‘Hard to solve jobs issue’

India needs to clock 8-10% growth for greater job creation

May 16, 2017 09:22 pm | Updated 09:23 pm IST - NEW DELHI

Growth matters:  Economic growth requires a revival of private investments, says the CEA .  Ramesh Sharma

Growth matters: Economic growth requires a revival of private investments, says the CEA . Ramesh Sharma

India’s current employment challenge is particularly difficult as sectors that did well in generating jobs in the country’s previous economic boom years — information technology (IT), construction and agriculture – are in trouble now, Chief Economic Advisor Arvind Subramanian said on Tuesday.

Stressing that the economy needs to clock 8% to 10% growth for greater job creation, the CEA said that the IT sector that “we thought would always be a dynamic sector for India” is ‘now the new problem.’

“Employment is a very important question that the government is very focused on and takes very seriously. The problem is this – it’s relatively easy to diagnose that there is an employment problem. It’s actually really hard to say something that will satisfy the question,” Mr. Subramanian said. The only honest answer, the CEA said, is that many things need to be done to increase employment.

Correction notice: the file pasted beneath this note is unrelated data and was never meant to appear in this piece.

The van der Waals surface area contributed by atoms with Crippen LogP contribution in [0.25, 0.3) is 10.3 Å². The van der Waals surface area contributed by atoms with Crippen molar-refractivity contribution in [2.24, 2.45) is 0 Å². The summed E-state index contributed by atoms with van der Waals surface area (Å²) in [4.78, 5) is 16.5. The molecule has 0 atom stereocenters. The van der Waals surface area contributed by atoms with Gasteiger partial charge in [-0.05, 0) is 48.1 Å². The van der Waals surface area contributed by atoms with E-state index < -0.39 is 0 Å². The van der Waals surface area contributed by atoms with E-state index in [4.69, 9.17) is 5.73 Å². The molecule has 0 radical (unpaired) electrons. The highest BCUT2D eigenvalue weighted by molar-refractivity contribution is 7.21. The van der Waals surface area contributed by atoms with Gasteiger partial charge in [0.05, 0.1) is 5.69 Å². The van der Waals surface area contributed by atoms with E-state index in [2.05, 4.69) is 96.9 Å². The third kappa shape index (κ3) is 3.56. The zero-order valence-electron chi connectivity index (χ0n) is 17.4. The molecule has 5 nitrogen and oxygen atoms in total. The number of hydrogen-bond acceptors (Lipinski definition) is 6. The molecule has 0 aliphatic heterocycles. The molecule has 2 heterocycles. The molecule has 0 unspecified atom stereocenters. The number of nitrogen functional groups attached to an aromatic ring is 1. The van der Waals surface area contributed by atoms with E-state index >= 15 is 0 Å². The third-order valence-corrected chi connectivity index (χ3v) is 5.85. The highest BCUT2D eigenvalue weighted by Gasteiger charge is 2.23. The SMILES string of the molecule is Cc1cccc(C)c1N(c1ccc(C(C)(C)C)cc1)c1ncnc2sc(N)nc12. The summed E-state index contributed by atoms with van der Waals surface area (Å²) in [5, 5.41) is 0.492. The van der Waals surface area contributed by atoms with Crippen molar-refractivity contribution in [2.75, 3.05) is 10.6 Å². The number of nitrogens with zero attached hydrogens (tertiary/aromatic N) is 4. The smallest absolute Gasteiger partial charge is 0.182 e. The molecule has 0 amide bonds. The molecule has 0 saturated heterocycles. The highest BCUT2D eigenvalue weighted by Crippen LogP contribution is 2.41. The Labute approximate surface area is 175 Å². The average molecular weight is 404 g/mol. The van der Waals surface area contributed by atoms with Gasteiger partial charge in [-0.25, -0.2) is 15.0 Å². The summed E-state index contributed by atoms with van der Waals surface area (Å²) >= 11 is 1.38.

“First, we need to get the economy growing at 8% to 10% rate because we know that if you have dynamism, it can create opportunities for employment. That is absolutely crucial… you can’t have employment growing if the economy is growing at 3-4%,” he said, stressing this requires investments in infrastructure building, a revival of private investments and a resolution of the banking sector’s problems.

‘Boom period helped’

India’s boom period in the 2000s led to job creation in three sectors that did extremely well, Mr. Subramanian said after a public lecture at the Nehru Memorial Museum and Library.

This included agriculture, construction and the IT sector.

“Today, all these three sectors are challenged. We have to work on construction, we have to work on agriculture and of course, IT is now the new problem.

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